Publishing platform and women’s site BlogHer held a successful convention in San Diego this past weekend and one topic of discussion was online safety and privacy for kids. In the talk titled “The Tie that Binds Parent and Child,” panelists Carrie Jacobsen, Catherine McManus and Jane Collins discussed how moms feel about technology’s role in their own lives, as well as their relationships with their kids. The panelists also addressed how many parents are reluctant to monitor their kids online because they feel uncomfortable and as if they are invading a child’s privacy. But Jacobsen, a Verizon specialist in responsible use of wireless products, pointed out that “with the Internet, it’s easier to hide things, but you have a right as a parent to go out and find what it is.”
Jacobsen made a great point, especially for parents whose kids aren’t technically old enough to have accounts on sites like Facebook. If a child wants to have access to some kind of social network, a parent has every right to know what activities their child will then be engaging in, and how they will behave on those sites. It’s also important that kids understand that what they put online can potentially be there forever, even though this may be a hard concept to grasp. Jacobsen suggested that one way for parents to teach their kids the full impact of their online actions is to ask them to think of a dream they have for the future, and explain to them that if they put something online that damages their reputation, it could ruin the possibility of that dream coming true.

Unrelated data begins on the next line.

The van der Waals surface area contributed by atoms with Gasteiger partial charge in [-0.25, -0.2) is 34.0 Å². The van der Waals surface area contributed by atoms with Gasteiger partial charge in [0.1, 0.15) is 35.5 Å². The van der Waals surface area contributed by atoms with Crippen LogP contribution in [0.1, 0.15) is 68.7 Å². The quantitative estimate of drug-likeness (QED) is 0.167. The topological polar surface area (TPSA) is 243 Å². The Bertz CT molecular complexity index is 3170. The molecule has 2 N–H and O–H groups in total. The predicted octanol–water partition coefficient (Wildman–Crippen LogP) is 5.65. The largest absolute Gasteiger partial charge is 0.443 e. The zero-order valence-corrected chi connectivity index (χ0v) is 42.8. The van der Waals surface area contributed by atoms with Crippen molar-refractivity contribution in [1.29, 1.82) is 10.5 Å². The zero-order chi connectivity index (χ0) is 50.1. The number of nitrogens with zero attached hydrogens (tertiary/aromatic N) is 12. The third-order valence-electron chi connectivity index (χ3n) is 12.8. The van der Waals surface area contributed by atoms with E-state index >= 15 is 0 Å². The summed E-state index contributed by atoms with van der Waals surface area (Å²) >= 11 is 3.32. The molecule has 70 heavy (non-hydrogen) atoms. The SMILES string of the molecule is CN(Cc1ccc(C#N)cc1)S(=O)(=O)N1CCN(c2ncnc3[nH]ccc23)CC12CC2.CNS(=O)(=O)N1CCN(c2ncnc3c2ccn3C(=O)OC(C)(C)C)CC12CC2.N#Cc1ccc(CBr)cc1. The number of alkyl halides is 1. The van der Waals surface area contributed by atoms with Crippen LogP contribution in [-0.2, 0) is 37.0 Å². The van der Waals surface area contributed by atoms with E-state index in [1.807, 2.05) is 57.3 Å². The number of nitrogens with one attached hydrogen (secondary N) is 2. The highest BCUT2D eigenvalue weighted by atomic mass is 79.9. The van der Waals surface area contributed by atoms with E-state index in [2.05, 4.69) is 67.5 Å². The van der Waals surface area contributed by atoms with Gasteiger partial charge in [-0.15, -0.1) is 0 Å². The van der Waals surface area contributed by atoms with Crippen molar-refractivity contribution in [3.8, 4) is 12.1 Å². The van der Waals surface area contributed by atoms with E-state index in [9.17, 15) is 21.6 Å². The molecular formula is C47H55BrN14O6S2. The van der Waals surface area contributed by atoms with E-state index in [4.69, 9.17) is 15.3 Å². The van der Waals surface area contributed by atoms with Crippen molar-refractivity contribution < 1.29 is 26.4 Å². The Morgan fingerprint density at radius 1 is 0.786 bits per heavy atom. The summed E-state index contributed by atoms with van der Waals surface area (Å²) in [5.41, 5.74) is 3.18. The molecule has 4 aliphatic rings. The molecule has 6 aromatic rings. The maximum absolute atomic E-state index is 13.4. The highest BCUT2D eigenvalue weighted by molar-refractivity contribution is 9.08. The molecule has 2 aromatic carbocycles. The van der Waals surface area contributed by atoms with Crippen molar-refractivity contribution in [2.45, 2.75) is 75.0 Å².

While many of the discussion topics at the convention were specifically related to blogging, and moms who create their own content and communities online, it’s exciting to see that parents’ relationships with their kids – specifically regarding online behaviors – was a different issue addressed. Parenting is constantly changing as kids get involved with social networking and younger and younger ages – and it’s important for parents to know the best ways to monitor their kids’ activities to keep them safer online.
Do you ever discuss safe online practices and monitoring methods with friends who are also parents?